A deferred gift annuity provides all the advantages of a current gift annuity. However it is designed for individuals who are planning for future retirement. Money is accumulated in the annuity contract until retirement (a designated age) at which time payments begin. The deferred annuity is also available as a single, joint and survivor, or survivorship agreement.

Taxation of a charitable gift annuity

You will receive a charitable contribution deduction on your federal income tax. This can be deducted by up to 60 percent of adjusted gross income in the year the annuity is established. Providing your annuity is funded with cash or property which has not appreciated in value. If the amount of the deduction exceeds this percentage, any “excess” can be carried forward for up to five years.

If your annuity is funded with property which has appreciated in value. Your contribution is deductible by up to 30 percent of adjusted gross income. It is possible to increase the 30 percent limitation to 60 percent (with a five-year carryover for any “excess”). To qualify for the increased percentage, you can choose to make a special election that limits the deduction value to the basis of the property.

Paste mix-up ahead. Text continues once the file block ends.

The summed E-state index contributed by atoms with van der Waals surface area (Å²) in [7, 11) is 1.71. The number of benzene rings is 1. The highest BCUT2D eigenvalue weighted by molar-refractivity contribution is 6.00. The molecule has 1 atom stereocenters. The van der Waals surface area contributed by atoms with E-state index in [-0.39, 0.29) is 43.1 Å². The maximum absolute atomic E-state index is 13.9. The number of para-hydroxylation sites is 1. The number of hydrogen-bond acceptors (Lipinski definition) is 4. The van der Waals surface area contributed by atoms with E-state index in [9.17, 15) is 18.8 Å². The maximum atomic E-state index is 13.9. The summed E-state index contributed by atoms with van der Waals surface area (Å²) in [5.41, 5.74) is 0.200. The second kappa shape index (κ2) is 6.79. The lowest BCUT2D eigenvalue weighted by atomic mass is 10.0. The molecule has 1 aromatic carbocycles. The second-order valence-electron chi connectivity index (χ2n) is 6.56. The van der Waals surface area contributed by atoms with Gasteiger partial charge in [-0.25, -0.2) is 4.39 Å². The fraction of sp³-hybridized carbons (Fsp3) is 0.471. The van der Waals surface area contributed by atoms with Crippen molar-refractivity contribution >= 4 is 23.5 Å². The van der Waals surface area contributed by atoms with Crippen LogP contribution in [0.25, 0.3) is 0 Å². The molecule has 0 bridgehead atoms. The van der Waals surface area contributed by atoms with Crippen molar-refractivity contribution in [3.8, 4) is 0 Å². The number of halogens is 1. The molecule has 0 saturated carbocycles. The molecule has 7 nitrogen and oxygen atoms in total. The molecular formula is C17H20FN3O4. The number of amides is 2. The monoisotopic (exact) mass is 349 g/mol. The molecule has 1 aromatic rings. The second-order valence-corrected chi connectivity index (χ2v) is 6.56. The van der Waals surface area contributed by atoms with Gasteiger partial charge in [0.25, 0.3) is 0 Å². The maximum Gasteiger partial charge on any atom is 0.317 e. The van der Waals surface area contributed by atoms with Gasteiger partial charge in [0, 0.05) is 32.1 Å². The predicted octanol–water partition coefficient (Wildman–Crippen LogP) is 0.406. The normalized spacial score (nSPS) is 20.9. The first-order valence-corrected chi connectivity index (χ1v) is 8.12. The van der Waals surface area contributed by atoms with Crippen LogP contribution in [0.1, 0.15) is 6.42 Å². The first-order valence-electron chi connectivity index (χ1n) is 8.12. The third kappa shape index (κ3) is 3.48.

You should consult your own advisers for the methods which would be most advantageous to you.

How to establish a charitable gift annuity.

We would be happy to help you determine how the annuity might fit in your overall plan of stewardship. If you will provide the information for a charitable gift annuity proposal on the enclosed response coupon, we will be happy to prepare a personalized presentation, which outlines the specific benefits and details of the charitable gift annuity for you. If you have questions, feel free to contact us.

© Lifestyle Giving, Inc. 2016 | Used by permission

*Annuities will be issued by either CAM Foundation or CAM depending on the state in which you live.

Posted on

Stewardship ‒ what is it?

Stewardship

Stewardship seems to be one of those topics bandied about frequently in Christian culture, but seldom with proper understanding. Having a right understanding of what stewardship is and how it applies to our lives will change the way we make decisions each day.